The Jobs Are Coming Back, Just Not Always Where They Were Lost

The latest U.S. jobs report from early July indicates the national economy continues to add jobs at a slow but steady pace. The latest data indicates the economy has added approximately 195,000 jobs each month for the past three months. If we go back to January 2011, the nation added on average close to 185,000 jobs per month. The U.S. economy is gradually recovering and now the labor market may even be gaining some momentum.

Economic Impact: Job market is improving

Originally published in the Richmond Times-Dispatch on May 13, 2013.

The unemployment rate in the Richmond metro area drifted down to 5.6 percent in March.

While that rate is better than the national average of 7.6 percent, the local economy has a way to go before it is fully recovered from the recession.

Employment in the Richmond metro area stood at 628,800 in March — still about 6,600 jobs below the peak of 635,400 jobs in August 2007.

Based on the pace of employment growth in the region during the past year, we should exceed that peak before the end of the year. That job recovery is better than the for nation, which isn’t expected to reach the previous employment peak until July 2014 based on recent growth.

The prolonged recovery from the recession means new college graduates will again face a tight labor market.

Their ability to find a job, however, will vary greatly based on the knowledge and skills they acquired in high school or college.

New graduates hoping to work for professional business services firms might have a hard time finding jobs because those industries are still contracting in the Richmond metro area. For instance, two of the region’s largest law firms reduced employment over the past year, according to the Top 50 list of the area’s largest private employers.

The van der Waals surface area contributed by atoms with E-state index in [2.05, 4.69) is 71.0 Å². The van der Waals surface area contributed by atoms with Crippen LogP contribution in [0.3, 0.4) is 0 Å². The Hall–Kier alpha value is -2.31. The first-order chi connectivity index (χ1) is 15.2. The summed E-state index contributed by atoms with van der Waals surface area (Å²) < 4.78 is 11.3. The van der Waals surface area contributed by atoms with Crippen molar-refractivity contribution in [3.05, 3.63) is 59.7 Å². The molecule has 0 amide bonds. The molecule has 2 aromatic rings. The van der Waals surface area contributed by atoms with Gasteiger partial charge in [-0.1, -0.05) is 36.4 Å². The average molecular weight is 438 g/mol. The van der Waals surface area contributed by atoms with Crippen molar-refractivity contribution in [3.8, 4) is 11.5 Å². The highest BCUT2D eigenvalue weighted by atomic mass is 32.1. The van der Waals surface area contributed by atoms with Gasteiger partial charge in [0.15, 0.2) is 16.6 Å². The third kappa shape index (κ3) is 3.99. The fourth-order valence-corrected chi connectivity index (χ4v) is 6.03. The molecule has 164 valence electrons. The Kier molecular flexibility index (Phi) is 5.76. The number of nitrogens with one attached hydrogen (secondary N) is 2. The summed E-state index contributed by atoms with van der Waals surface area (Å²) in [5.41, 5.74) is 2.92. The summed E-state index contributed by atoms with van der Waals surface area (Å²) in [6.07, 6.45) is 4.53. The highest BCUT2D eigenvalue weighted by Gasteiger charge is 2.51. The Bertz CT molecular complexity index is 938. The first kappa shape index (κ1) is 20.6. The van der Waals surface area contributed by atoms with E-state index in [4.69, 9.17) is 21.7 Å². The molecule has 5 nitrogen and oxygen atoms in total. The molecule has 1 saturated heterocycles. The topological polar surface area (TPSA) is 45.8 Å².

Prospects are much better for new graduates with skills needed in the health care sector.

A little more than 1,600 new health care jobs were added to the metro area during the year ending in March, according to estimates from Chmura Economics & Analytics. Eight of the employers on the Top 50 list are health care related.

Looking ahead, Chmura Economics & Analytics is forecasting a need for an average 2,600 health care workers a year during the next decade in the Richmond metro area.

Of that amount, about 1,000 health care workers are needed annually to fill positions from which people have retired or moved to new occupations.

Even construction is looking promising again. This sector added 1,645 jobs in the Richmond region in the 12 months ending in March, according to the Virginia Employment Commission.

Along with a moderate amount of on-the-job training, cabinetmakers or drywall installers can make an average of about $30,000 in the region, according to the Bureau of Labor Statistics. The average wage of electricians in the Richmond area, which typically requires an apprenticeship, is about $46,000.

Based on our forecasts, next year’s college graduates will see further improvements in the jobs market.

And those students who choose a career path linked to jobs that are in demand by regional businesses will clearly have better prospects upon graduation.

Where the Jobs Are

The golden ticket for most economic development programs is job creation, and the more the better. For folks involved in workforce development, the perfect job would provide a sustaining wage for individuals and families. This ticket has been hard to come by for many communities as the nation’s economy limps forward, offering little in terms of opportunity for a large portion of job seekers in the middle. Chmura’s economists took a look at more than 800 occupations, analyzed employment growth and wage gains that occurred between 2001 and 2011, and identified a few trends that help us understand where the jobs are (and where they aren’t).